Question: How and why did sand make its way into the fracturing process?
David: Sand is the predominant class of proppants used in hydraulic fracturing stimulation, which first began in the 1940’s. A second step-change in sand volumes (the first being tight gas fracturing in the 1970’s) came with the advent of advances in horizontal drilling and multi-stage fracturing beginning around 2002 and really starting to take off in 2005, through to the present day.
The shale revolution, or the “shale-gale,” as its sometimes termed, was when we started pumping millions of pounds of sand into horizontal wells to create “superhighways” of high conductivity production flow into the wellbore. Somewhat analogous to Eisenhower’s interstate road system build-out of the 1950’s, which vastly improved transport in the US. That's hydraulic fracturing, and an analogy for you. The magic behind unconventional extraction is you can take very low permeability rocks, traditionally non-economic, put away a lot of sand, and suddenly you have proved reserves (economic) from previously uneconomic resources in place.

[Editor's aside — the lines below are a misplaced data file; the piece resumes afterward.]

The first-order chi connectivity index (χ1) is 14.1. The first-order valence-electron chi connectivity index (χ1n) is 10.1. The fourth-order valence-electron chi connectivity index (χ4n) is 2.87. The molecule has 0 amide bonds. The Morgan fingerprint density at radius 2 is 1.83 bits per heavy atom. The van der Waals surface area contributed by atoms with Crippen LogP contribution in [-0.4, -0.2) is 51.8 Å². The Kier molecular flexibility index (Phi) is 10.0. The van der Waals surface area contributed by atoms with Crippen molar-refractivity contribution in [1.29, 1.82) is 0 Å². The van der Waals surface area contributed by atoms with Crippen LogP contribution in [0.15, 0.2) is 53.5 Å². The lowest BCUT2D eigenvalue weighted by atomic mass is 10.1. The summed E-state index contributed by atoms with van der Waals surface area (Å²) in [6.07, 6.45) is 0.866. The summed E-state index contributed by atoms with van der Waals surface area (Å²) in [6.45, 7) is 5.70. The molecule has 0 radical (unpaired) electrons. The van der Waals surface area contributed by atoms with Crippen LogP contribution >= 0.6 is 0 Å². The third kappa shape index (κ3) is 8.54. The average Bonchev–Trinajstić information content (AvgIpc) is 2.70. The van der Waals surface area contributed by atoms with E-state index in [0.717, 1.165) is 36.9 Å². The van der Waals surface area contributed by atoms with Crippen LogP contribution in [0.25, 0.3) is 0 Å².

The flip side of pumping these large volumes of sand into a horizontal wellbore is after-stimulation: when you clean-up and flow the well, you'll have sand flowing out of the wellbore. That can cause a lot of expensive problems with your flowlines and production equipment. The good news is that there are solutions available to help.
Question: What are the different types of sand and why is it so important to know what you’re working with?